Wal-mart leading economic indicator

The old saying was "as goes Detroit, so goes the nation." Today, we should substitute "Wal-Mart" for Detroit. The ubiquitous retailer is the nation's largest private employer (1.1 million); it accounts for 9 percent of US retail sales. Its annual US sales of $203.7 billion dwarf the combined sales of the next four largest US retailers: Home Depot, Kroger, Target and Sears. To control costs and manage deliveries, Wal-Mart implemented a costly technology system in the '90s. Electronic data exchange allows it to optimally manage inventories with its 21,000 vendors. And the vendors take note: Wal-Mart accounts for more than half the sales of AT&T phone cards; 28 percent of Dial products; and 20 percent of sales for Hershey Foods, Clorox, Revlon and Rayovac. Analysts do not expect President Bush's tax cut to have much of an economic stimulus, based on sales at Wal-Mart. Sales at Wal-Mart and other "box"…continue reading →

Office upgrade touts collaboration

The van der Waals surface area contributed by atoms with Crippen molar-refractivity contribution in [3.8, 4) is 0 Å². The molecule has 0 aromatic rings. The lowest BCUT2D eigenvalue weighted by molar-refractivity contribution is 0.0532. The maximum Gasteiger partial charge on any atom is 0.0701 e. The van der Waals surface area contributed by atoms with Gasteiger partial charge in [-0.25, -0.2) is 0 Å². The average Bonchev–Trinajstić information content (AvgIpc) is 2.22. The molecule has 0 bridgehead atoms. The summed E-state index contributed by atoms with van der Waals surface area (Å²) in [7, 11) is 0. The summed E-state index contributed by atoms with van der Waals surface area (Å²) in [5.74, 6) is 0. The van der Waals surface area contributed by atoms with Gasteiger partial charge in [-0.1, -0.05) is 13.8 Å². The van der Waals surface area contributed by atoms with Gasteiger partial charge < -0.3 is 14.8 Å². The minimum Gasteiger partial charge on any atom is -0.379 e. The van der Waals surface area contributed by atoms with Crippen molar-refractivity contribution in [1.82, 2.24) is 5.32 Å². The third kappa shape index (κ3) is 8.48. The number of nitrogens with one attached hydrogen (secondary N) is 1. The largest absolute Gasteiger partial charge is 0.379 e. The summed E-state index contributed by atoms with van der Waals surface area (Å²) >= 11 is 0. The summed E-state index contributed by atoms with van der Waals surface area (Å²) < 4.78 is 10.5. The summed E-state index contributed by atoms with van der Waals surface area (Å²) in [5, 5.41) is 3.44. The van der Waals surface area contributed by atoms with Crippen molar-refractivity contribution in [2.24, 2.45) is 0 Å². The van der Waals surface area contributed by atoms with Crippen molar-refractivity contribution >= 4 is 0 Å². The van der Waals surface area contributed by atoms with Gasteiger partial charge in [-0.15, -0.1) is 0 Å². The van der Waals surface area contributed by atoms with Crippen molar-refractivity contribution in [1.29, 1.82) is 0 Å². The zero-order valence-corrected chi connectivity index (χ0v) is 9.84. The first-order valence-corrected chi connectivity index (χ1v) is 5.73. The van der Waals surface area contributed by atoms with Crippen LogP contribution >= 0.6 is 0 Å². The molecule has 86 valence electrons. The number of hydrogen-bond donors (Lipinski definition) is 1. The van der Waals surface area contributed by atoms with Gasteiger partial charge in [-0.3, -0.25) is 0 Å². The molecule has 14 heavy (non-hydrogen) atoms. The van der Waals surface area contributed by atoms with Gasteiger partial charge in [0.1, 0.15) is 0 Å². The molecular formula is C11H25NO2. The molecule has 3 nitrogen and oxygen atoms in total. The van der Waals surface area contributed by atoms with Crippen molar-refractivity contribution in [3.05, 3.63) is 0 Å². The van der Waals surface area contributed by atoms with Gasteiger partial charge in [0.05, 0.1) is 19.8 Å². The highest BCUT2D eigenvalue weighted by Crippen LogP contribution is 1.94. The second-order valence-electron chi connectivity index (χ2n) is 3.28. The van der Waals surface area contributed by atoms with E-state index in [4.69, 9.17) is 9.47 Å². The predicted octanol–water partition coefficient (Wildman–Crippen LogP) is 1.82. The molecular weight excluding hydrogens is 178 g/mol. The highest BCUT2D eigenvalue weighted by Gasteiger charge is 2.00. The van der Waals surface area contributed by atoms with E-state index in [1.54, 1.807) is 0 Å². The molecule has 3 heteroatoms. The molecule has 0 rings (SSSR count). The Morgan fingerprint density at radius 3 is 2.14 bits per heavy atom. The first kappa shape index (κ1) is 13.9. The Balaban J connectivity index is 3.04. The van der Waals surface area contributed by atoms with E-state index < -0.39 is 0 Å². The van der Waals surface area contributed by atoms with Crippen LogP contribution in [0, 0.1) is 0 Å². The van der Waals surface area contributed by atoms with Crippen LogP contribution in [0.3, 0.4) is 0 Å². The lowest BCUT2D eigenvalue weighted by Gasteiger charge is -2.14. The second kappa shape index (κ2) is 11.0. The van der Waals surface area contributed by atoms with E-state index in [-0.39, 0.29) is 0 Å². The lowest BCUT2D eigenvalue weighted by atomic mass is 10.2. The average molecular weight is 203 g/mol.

Reuters reports that Microsoft unveiled the latest version of Office today. The application suite is designed to allow people to collaborate on documents using the Web. Another reported feature is "self-destructing" documents. The Globe & Mail focuses on Outlook's spam filtering and Microsoft's positioning of Office for enterprise (group) use, versus "individual" purchase.continue reading →

A different tune (update)

Trade press and mass media continue to report on Apple's (new) iTunes for Windows. PC World reports that Apple sold 1 million tunes in three days after the launch. Internetnews.com likened Apple's move to throwing down a "guantlet" to other music sites. "I think this will come down to Apple vs. MusicMatch unless Microsoft enters, which is expected, and changes the overall dynamic," industry analyst Rob Enderle told internetnews.com. Articles (analysts) also reference the competing technologies -- Microsoft's Windows Media Audio (WMA, a proprietary codec designed to compete with MPEG3) and Advanced Audio Coding (AAC, an industry standard). AAC is designed to give the highest audio quality in smallest file size/bit rate. And it's not new. Moreover, many experts insist that it is "the state of the art in audio compression technology." The "battle" between MP3 and AAC has been compared with VHS-BetaMax, where the best technology "lost" due to…continue reading →